“I am the vine, you are the branches. Whoever remains in me and I in him will bear much fruit, because without me you can do nothing.” John 15:5
In this week’s gospel reading, Jesus once again explains our relationship to Him. Last week we heard about the Good shepherd and his sheep. This week the relationship is presented as vine and branches. This is a vivid image of the intimate relationship between Jesus and his followers, and is comforting and reassuring. Jesus will always be there, giving us support and nourishment. Like last weeks Gospel reading, Jesus once again uses the words “I am”, which call to mind Moses’ encounter with God at the burning bush. God identified Himself to Moses as “I am who am.”
Where last week’s image of Jesus as the Good Shepherd emphasized the loving, merciful care that God has for His people, this Gospel reading focuses on the shared nature that we have with Christ. In the words of St. Augustine, “It is beyond dispute that a vine and its branches are of one and the same stock.” Jesus becomes Incarnate so that He might share our nature. “I am the vine, and you are the branches,” thus reveals Jesus’ humanity as well as His Divinity. The Word of God becomes flesh and takes on our humanity, so that we might in turn participate in the Divine Life of the Holy Trinity.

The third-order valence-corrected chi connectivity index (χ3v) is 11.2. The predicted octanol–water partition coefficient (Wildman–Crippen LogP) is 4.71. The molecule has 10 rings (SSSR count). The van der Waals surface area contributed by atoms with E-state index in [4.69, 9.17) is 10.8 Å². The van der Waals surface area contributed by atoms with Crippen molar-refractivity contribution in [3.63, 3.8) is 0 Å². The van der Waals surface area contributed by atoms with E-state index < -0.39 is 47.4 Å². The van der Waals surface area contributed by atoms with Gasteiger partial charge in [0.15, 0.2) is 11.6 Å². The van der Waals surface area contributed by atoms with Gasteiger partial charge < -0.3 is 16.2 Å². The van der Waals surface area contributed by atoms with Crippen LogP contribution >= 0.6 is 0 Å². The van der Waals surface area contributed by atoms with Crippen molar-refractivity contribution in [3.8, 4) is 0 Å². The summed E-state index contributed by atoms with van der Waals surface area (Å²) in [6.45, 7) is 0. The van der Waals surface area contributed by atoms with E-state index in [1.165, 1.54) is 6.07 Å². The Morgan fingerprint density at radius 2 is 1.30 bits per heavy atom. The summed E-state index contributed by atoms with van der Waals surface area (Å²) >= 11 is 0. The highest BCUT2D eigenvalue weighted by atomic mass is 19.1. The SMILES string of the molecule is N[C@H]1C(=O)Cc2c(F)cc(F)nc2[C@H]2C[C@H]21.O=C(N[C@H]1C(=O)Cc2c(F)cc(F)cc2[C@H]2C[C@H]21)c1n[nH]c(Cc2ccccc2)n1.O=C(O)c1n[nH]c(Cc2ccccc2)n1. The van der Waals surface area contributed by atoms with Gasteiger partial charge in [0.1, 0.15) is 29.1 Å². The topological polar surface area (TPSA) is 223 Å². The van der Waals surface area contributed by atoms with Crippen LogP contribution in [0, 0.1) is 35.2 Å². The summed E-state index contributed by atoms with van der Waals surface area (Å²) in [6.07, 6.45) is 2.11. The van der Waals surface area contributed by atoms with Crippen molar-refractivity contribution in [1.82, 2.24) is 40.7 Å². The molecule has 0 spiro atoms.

Jesus promises us that if we remain in Him, and He in us, we will bear much fruit. Jesus, the true vine, will support us and nourish us, and our lives will be fruitful.
But then there is the small matter of pruning. Jesus mentions it twice in our reading: the Father “takes away every branch in me that does not bear fruit, and every one that does, he prunes, so that it bears more fruit.” We are pruned either way, whether we bear fruit or not! If we bear no fruit, we “will be thrown out like a branch and wither.” If we bear some fruit, we have to be cut back anyway.
The reason for all this pruning is so that we might bear fruit in abundance. But what does it mean to bear fruit? We get a clue from verse 8, “By this is my Father glorified, that you bear much fruit and become my disciples.” To "glorify God" does not add anything to God but it makes manifest the glory that already belongs to God.
For John the Evangelist the ultimate manifestation of the glory/presence of God is Jesus himself, for in Jesus both divine presence and divine action are manifest. God is glorified, that is, God's presence is made manifest, when Jesus fulfills his mission. In the same way, God is glorified when Jesus' followers bear the fruit of faithful discipleship. This is what it means to be a disciple of Jesus.
St. Clare of Assisi
Fr. Vincent Nguyen
on Saturday, May 1 at 7:00AM